Rheumatoid arthritis (RA) is a chronic systemic autoimmune disease that affects your joints as well as various systems of the body. As a result, RA patients typically endure varying degrees of joint pain, reduced muscle strength, and impaired physical function. Most RA patients experience accelerated loss of muscle mass. All of this underscores the need for exercise, as there are estimations greater than 80 percent of RA patients are physically inactive.
One of the best things you can do for yourself if you’ve been experiencing joint pain is to maintain a regular exercise regime. Regular exercise and physical activity can help maintain muscular strength, will reduce inflammation, and can even increase your pain tolerance, all of which are helpful to sore and aching joints. Here’s a list of some exercises that are really helpful for easing aching joints.
What kind of job do you have? Most of you will likely be sitting at a desk, where your fingers are the only things burning calories as they plow through an infinite list of emails. And if that is you, pay attention.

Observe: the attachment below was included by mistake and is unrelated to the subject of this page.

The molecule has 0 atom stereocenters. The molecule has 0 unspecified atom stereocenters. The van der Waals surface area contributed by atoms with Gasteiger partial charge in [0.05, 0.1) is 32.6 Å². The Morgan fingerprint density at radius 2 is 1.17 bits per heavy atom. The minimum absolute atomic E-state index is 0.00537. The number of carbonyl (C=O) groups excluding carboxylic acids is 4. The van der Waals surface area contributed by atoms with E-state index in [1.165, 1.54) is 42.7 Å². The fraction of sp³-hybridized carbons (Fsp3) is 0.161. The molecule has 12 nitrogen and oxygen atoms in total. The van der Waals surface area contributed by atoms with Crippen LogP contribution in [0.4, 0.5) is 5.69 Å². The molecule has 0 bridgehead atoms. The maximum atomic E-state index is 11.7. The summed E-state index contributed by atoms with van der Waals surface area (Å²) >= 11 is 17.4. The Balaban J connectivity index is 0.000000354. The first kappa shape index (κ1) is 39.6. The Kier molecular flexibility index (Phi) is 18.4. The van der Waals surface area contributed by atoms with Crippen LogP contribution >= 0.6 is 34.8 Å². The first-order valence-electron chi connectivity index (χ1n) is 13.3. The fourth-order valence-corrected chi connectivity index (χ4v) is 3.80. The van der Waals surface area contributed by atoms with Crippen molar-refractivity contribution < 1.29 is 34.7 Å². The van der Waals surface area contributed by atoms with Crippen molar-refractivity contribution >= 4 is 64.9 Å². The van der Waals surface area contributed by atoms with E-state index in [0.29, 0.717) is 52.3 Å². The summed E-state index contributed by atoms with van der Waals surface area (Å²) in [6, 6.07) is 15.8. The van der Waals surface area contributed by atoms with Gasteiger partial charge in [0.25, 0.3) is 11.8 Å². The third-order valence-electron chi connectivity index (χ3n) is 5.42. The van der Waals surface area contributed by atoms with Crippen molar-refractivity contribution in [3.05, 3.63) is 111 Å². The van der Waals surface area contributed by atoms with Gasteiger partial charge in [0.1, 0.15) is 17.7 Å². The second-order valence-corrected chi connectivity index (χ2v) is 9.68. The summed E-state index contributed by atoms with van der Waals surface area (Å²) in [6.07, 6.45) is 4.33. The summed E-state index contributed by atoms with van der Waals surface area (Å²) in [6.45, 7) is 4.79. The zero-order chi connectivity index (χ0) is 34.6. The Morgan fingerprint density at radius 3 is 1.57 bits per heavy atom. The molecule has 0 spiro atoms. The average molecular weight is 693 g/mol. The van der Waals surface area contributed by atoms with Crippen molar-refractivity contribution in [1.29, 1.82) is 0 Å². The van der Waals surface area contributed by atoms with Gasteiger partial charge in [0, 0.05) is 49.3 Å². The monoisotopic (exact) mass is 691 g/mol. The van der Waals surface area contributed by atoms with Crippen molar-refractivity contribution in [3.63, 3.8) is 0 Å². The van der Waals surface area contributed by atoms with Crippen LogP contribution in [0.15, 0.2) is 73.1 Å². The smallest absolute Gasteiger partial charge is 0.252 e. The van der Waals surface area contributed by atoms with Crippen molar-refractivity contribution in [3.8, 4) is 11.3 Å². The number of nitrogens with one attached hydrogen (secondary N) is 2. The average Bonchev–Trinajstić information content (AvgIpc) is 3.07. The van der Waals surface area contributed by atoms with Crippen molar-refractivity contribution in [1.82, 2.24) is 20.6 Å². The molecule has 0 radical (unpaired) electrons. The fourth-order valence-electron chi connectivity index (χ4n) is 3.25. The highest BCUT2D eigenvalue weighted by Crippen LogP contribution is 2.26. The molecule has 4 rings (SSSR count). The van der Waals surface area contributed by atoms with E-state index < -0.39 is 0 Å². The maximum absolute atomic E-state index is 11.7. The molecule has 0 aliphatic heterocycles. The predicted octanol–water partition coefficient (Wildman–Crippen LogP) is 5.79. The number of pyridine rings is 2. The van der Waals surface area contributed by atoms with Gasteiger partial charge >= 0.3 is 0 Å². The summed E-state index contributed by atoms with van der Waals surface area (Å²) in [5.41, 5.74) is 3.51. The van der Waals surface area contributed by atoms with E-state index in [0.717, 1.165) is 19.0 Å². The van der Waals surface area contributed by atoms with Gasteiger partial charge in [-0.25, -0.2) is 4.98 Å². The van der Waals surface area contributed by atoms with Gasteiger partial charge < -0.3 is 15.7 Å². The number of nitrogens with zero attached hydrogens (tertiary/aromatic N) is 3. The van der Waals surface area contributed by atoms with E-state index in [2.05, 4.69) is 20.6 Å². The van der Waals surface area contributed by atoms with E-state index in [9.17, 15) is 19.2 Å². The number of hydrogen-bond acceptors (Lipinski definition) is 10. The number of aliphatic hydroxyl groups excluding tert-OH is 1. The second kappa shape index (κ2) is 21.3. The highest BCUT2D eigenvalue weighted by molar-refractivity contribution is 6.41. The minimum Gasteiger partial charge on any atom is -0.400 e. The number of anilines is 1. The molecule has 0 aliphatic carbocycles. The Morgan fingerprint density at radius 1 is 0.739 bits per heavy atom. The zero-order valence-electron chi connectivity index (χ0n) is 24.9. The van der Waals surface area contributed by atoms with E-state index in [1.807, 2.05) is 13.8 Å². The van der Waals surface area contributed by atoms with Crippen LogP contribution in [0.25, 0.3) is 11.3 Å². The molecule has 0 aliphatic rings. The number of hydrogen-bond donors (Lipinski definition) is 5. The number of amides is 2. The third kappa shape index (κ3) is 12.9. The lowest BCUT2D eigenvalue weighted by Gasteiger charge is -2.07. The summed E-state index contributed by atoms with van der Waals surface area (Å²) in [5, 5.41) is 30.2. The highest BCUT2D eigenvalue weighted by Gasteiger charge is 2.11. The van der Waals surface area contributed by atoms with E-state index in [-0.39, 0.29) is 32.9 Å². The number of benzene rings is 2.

In theory, technology is supposed to make our lives easier! In reality, not so much. The constant barrage of e-mails, invites, and notifications can really add to the stress of the day. Luckily, the science of stress relief has come a long way too.
Headaches are very common. So it’s not too surprising that headaches are commonly misunderstood and sometimes confused with well-intentioned second (and third) hand opinions and suggestions. Some work. Some don’t. Here at Healthversed, we will help sort out what are the best ways to combat those annoying headaches.
Pneumonia is a respiratory condition that is caused by an infection of one or both lungs. This is an illness that affects more than a million people each year in the United States.
If you’ve ever experienced a hot flash, you probably remember intimately the first time that it happened to you. The sudden feeling of heat, and warmth that pass through your body and make your face feel as if it’s beet red, followed by a chill after the flash passes. Hot flashes can also make your heart beat rapidly, and can bring on intense perspiration as your body struggles to process the sudden burst of heat.